When I was diagnosed with breast cancer, I was given an entire packet of information detailing the various support groups that were offered by my center, in addition to the calendar of meetings and different support events. That packet stayed tucked away in my medical folder.
It was March 2020. Due to COVID-19, all the meetings had been moved to the virtual setting. They had become more accessible than ever, but I had no interest or intent to participate in one.
As a medical provider, I was aware of the emotional, social, and educational support attending a group could provide. However, I didn’t see how this could apply to me. It wasn’t because I couldn’t use support in the turmoil that ensued after my diagnosis. I simply was not ready for it.
I was consumed in feeling what it felt like to receive a cancer diagnosis. I didn’t have the capacity to hear about other people’s experiences or receive messages of hope or even reassurance. And most importantly, I absolutely didn’t want to talk about it.
I struggled to say the word cancer out loud for weeks. I could barely tell those closest to me that I felt should know about my diagnosis, let alone conceive discussing it with strangers. Full disclosure: I never joined a cancer support group.
The first contact I made with a fellow breast cancer patient was shortly after I reached remission. By then, I had opened up about my journey with family and friends via writing. I found this method of communication kept my loved ones up to date and served as a therapeutic release for my consciousness regarding my cancer.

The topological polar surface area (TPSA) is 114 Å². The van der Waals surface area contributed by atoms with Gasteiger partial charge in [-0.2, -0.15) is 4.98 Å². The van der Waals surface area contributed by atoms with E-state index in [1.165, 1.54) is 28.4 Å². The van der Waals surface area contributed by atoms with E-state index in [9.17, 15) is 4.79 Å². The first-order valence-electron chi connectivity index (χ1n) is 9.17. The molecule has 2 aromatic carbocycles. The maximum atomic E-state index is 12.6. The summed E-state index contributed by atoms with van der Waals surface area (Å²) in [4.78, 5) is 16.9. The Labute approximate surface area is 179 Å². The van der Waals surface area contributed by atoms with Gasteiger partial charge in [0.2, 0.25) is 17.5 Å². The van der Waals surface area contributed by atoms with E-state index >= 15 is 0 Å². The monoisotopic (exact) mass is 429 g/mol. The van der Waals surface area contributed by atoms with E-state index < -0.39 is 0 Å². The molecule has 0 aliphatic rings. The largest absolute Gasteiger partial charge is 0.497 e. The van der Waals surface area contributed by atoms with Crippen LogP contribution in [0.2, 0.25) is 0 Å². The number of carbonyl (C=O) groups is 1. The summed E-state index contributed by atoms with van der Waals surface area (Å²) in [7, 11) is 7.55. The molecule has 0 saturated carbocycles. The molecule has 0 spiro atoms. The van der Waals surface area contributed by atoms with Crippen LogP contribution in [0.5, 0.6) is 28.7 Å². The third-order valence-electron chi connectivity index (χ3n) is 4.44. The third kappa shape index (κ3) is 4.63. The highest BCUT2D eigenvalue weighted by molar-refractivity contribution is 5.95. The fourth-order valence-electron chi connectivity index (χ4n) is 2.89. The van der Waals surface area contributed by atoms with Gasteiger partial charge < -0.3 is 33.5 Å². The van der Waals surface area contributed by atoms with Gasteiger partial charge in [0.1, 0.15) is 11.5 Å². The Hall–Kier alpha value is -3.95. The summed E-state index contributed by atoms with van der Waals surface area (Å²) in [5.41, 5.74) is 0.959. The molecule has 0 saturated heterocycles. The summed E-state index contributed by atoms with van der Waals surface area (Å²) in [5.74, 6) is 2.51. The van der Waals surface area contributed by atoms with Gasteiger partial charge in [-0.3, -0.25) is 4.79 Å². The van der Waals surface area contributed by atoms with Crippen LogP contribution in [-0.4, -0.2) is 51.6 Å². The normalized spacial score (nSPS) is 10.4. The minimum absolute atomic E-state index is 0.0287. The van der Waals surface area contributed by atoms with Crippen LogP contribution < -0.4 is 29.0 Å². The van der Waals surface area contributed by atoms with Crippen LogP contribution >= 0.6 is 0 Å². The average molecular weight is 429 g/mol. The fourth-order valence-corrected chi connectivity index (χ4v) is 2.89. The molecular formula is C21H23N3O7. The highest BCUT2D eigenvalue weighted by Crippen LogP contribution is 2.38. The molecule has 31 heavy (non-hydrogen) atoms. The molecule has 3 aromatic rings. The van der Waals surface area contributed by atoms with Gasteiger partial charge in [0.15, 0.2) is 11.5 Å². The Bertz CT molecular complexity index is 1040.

I turned to social media and started my page, @drkavitajackson, on Instagram specifically to share my experience -- the good, the bad, and the ugly -- to support other people affected by cancer.
Through social media, I met what I now consider to be my support group. Informally and organically, I connected with dozens of other women in various stages of their cancer experience. Through posts and private conversations, I felt supported by people who I felt understood me. And I was ready to receive it.
Over time, our relationships have grown as we watch each other's similarities and variety in cancer experiences. From struggling to identify myself as having cancer, I now gratefully feel part of the cancer community.
It has revived my reality as a cancer survivor, providing grounded context to the role cancer plays not only in my life but in the lives of so many other individuals. Now we can walk through cancer together.
Through social media, I also discovered support through organizations such as The Breasties and For the Breast of Us. They provide an abundance of free, relatable, and useful information and support related to breast cancer. I appreciated the silent but still powerful connection to other breast cancer patients I could access through their websites, podcasts, blogs, and social media accounts.
Most people assume that if you have cancer, you have to or should connect with other cancer patients or join a support group. It’s not true. I consciously chose to do so, throughout my active treatment, and even now in remission. I don’t have to do anything if I don’t want to. It’s my experience and hence, it’s my choice.
Currently, I find support through having connected with other cancer patients -- when I felt ready to do so -- and I will continue to do so as long as it serves the purpose of support for me.
To connect with other breast cancer survivors, join our Breast Cancer Facebook Support
Photo Credit: fizkes / iStock via Getty Images Plus
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